TT payment vs Wire Transfer (SWIFT): What's the difference?

4 minute read

There are plenty of reasons you might want to make a payment electronically - maybe you want to make a remittance home to support a friend or family member, you need to pay an international invoice for a supplier for your business, or you simply want to make a TT bank payment to move your own money from one account to another. If you’re new to the world of Telegraphic Transfer (TT) payments, the language used can seem quite confusing.

Don’t worry - we are here to help. If you’ve been asked to make a telegraphic transfer, T/T payment or telex transfer, but your bank only offers something described as a wire transfer, there’s no need to panic. Here’s all you need to know about the different terminology used.

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Now, back to what you came here to read.

How do can you differentiate between an international wire transfer (SWIFT) and a telegraphic transfer?

To understand why there are so many different terms for the process of moving money from one account to another, you need to know a bit about the history of banking. Bear with me - I’ll make it short.

When banks first started to be asked to move money from one account to another, without a physical process of handing over banknotes or coins, they did this via a telegraphed message.1 An operator in your home bank would have used Morse code, to send a message to the recipient bank, to make the transfer happen - hence, the name ‘telegraphic transfer’, and the term ‘wired funds’ started to be used.4

Over time, and with the introduction of computers, this moved to a system where the same message, instead of being tapped out in Morse code, would be sent via the internet - although the older terms of telegraphic transfers and wired funds never really went away.

As more people were moving more money, banks realised that they needed a globally recognised system to make sure all transfers ended up in the right place. In 1973, the Society for Worldwide Interbank Financial Telecommunication (SWIFT), was founded. SWIFT is the network which sits behind thousands of banks, making millions of international money transfers every day. It offers a standardised, global way of safely sending money around the world - although this service comes with a fee, payable by customers using the system in the form of charges added by the sending bank, and often intermediary banks who work together to move money to the right recipient.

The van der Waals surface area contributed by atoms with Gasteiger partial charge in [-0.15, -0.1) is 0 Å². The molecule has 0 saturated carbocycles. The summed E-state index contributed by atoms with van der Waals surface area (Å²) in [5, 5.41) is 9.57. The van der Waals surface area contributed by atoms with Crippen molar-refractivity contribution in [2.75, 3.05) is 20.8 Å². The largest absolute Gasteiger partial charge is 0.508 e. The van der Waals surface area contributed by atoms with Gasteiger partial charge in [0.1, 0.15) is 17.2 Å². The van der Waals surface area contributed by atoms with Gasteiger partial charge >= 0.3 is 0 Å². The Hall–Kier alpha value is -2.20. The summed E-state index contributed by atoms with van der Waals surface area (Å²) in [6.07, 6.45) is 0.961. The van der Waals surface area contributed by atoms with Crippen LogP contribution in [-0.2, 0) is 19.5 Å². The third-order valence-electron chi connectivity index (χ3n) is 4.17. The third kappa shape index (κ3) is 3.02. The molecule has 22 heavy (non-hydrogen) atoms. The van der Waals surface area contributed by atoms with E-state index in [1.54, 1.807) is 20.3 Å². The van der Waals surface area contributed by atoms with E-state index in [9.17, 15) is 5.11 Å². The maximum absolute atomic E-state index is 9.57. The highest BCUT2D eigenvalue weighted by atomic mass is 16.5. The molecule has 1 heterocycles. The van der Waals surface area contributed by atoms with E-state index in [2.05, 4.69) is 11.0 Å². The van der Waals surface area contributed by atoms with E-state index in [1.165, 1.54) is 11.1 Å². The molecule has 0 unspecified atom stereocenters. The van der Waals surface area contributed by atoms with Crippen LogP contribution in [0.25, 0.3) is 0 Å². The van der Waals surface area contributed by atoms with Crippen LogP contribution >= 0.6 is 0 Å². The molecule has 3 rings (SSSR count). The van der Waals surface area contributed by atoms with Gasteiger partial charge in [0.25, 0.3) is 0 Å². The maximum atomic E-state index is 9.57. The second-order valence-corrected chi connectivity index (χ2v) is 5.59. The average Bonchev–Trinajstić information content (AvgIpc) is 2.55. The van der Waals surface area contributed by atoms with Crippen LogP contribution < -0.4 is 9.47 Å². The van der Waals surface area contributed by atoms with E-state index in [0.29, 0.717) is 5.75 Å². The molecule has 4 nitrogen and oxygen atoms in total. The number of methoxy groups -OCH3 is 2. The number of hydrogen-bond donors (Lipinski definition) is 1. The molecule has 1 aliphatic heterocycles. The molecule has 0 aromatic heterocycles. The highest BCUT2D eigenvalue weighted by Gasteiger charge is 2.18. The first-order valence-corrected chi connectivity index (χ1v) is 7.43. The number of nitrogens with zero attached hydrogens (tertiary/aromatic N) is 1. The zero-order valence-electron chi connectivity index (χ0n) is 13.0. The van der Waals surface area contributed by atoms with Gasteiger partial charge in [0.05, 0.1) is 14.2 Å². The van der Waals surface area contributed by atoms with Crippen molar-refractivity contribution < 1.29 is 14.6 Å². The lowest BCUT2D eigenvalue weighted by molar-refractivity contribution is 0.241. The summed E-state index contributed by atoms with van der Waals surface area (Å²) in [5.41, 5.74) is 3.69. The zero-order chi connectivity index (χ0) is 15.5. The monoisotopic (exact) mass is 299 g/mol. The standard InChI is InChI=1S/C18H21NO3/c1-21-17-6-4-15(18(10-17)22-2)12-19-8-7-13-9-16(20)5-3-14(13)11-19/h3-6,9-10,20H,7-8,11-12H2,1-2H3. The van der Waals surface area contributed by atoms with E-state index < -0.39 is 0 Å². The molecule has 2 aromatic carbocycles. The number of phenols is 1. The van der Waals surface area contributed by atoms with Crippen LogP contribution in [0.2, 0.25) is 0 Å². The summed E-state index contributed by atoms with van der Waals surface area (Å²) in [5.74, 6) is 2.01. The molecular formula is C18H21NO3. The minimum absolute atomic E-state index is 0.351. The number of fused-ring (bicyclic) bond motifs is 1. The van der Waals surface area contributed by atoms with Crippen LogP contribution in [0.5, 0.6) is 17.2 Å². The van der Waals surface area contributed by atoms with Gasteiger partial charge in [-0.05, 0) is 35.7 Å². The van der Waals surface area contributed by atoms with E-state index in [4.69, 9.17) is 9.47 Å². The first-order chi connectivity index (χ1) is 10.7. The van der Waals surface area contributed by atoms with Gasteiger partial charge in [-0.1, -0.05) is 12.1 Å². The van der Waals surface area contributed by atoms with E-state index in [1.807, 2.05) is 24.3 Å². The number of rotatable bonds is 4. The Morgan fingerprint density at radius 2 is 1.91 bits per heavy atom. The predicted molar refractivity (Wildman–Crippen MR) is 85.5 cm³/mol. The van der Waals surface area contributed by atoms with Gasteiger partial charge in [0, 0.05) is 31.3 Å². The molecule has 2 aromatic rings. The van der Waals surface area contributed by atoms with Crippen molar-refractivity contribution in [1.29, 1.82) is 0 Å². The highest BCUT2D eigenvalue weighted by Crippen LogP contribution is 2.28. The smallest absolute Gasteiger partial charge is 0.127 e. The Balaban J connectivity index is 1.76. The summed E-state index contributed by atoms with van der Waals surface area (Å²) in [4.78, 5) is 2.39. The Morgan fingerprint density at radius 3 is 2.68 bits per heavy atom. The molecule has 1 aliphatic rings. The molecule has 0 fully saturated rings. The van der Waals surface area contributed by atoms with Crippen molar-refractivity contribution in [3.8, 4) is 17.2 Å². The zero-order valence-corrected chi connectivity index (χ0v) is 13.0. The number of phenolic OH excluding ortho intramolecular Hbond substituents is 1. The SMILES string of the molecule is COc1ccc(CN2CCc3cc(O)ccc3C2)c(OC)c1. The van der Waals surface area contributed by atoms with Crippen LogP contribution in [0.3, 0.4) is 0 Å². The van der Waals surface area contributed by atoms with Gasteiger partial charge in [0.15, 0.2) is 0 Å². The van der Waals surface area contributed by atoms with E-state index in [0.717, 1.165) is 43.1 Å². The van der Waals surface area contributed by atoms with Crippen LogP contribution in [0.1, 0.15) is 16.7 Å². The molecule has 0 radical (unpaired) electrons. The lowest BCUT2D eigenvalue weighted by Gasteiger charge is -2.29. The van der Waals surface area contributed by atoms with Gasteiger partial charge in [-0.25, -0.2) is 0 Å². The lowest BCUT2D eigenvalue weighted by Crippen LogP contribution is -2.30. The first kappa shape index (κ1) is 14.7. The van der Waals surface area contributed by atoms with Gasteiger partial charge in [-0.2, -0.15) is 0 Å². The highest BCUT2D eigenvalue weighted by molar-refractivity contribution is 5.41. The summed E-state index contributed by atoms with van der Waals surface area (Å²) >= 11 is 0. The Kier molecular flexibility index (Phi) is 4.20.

These days, the term telegraphic transfer is used as a broad description for many different methods of moving money between accounts. These payments may be local or involve moving money across borders.

SWIFT payments - or international wire transfers - are specifically those money transfers which use the SWIFT network, to move money between accounts based in different countries.

Differentiating wire transfers vs EFT payments

EFT stands for electronic funds transfer. It’s an umbrella term covering any sort of electronic transfer of money, from one account to another, which is done via a computer.3 This could be a transfer of funds between two different accounts within one bank, or moving money between banks - and even between banks in different countries.3

Wire transfers - which are described in our brief history lesson above - are one form of EFT payment. Other types of EFT payments include any payments made by credit or debit card, direct debits arranged via your bank, or bill payments completed using your online banking service, for example.3 So there you go - chances are you’ve used EFT payments multiple times before, but didn’t even know it.

Want more info on telegraphic transfers?

Got a thirst for knowledge?

Here are some more great resources to help you learn about telegraphic transfers, including what they’ll cost you, and how to reduce the fees you pay for moving your money.

It can feel like you need read a dictionary before you can successfully move your money from one account to another, send some cash to a family member overseas, or pay a supplier electronically. The language can feel confusing at first, largely because of the way the processes and systems used have evolved over time. Get to grips with the phrases, though, and it’s not all that tricky to understand. Good luck!

  1. (March 17, 2018)

  2. (March 17, 2018)

  3. (March 17, 2018)

  4. (March 17, 2018)

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